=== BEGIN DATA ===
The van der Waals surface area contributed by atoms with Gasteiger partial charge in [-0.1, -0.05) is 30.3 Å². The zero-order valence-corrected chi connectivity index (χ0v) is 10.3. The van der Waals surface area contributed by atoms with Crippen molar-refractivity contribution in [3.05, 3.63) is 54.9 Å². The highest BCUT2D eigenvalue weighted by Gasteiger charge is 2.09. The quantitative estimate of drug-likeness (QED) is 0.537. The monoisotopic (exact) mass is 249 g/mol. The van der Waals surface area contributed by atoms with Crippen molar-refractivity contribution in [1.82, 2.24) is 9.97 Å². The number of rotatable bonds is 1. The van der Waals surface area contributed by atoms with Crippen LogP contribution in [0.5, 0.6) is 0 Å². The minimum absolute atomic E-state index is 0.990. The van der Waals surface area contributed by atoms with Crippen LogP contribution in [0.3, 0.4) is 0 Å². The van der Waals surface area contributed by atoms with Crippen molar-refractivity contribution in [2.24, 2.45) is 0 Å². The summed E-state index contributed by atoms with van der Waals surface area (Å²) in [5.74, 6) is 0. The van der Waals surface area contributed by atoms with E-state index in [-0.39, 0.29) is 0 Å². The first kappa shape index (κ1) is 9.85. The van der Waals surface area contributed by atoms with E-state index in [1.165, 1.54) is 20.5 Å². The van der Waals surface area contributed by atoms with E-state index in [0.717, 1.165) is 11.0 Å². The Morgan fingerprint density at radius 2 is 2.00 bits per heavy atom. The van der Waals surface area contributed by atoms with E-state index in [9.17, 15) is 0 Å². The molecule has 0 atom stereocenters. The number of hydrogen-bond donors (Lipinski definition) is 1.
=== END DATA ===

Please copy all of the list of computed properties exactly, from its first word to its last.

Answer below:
The van der Waals surface area contributed by atoms with Gasteiger partial charge in [-0.1, -0.05) is 30.3 Å². The zero-order valence-corrected chi connectivity index (χ0v) is 10.3. The van der Waals surface area contributed by atoms with Crippen molar-refractivity contribution in [3.05, 3.63) is 54.9 Å². The highest BCUT2D eigenvalue weighted by Gasteiger charge is 2.09. The quantitative estimate of drug-likeness (QED) is 0.537. The monoisotopic (exact) mass is 249 g/mol. The van der Waals surface area contributed by atoms with Crippen molar-refractivity contribution in [1.82, 2.24) is 9.97 Å². The number of rotatable bonds is 1. The van der Waals surface area contributed by atoms with Crippen LogP contribution in [0.5, 0.6) is 0 Å². The minimum absolute atomic E-state index is 0.990. The van der Waals surface area contributed by atoms with Crippen LogP contribution in [0.3, 0.4) is 0 Å². The van der Waals surface area contributed by atoms with Crippen molar-refractivity contribution in [2.24, 2.45) is 0 Å². The summed E-state index contributed by atoms with van der Waals surface area (Å²) in [5.74, 6) is 0. The van der Waals surface area contributed by atoms with E-state index in [-0.39, 0.29) is 0 Å². The first kappa shape index (κ1) is 9.85. The van der Waals surface area contributed by atoms with E-state index in [1.165, 1.54) is 20.5 Å². The van der Waals surface area contributed by atoms with E-state index in [0.717, 1.165) is 11.0 Å². The Morgan fingerprint density at radius 2 is 2.00 bits per heavy atom. The van der Waals surface area contributed by atoms with E-state index in [9.17, 15) is 0 Å². The molecule has 0 atom stereocenters. The number of hydrogen-bond donors (Lipinski definition) is 1.